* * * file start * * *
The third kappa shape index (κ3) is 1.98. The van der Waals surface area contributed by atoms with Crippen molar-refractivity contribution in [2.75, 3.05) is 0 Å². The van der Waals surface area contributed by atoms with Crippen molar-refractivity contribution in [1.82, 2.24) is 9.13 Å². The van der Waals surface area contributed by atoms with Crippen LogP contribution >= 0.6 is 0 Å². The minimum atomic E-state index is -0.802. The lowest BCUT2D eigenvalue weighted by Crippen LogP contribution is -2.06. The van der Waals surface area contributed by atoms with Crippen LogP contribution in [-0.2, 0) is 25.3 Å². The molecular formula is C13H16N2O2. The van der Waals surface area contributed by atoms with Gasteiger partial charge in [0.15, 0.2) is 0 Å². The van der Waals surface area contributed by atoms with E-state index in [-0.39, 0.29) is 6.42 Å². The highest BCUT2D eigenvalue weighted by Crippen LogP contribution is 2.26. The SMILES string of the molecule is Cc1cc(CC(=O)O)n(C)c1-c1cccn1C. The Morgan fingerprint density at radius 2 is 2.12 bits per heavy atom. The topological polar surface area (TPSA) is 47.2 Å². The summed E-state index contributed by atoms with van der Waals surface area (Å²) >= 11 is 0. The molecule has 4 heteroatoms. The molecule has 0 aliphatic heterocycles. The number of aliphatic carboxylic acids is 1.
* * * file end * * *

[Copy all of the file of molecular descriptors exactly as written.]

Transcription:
The third kappa shape index (κ3) is 1.98. The van der Waals surface area contributed by atoms with Crippen molar-refractivity contribution in [2.75, 3.05) is 0 Å². The van der Waals surface area contributed by atoms with Crippen molar-refractivity contribution in [1.82, 2.24) is 9.13 Å². The van der Waals surface area contributed by atoms with Crippen LogP contribution >= 0.6 is 0 Å². The minimum atomic E-state index is -0.802. The lowest BCUT2D eigenvalue weighted by Crippen LogP contribution is -2.06. The van der Waals surface area contributed by atoms with Crippen LogP contribution in [-0.2, 0) is 25.3 Å². The molecular formula is C13H16N2O2. The van der Waals surface area contributed by atoms with Gasteiger partial charge in [0.15, 0.2) is 0 Å². The van der Waals surface area contributed by atoms with E-state index in [-0.39, 0.29) is 6.42 Å². The highest BCUT2D eigenvalue weighted by Crippen LogP contribution is 2.26. The SMILES string of the molecule is Cc1cc(CC(=O)O)n(C)c1-c1cccn1C. The Morgan fingerprint density at radius 2 is 2.12 bits per heavy atom. The topological polar surface area (TPSA) is 47.2 Å². The summed E-state index contributed by atoms with van der Waals surface area (Å²) >= 11 is 0. The molecule has 4 heteroatoms. The molecule has 0 aliphatic heterocycles. The number of aliphatic carboxylic acids is 1.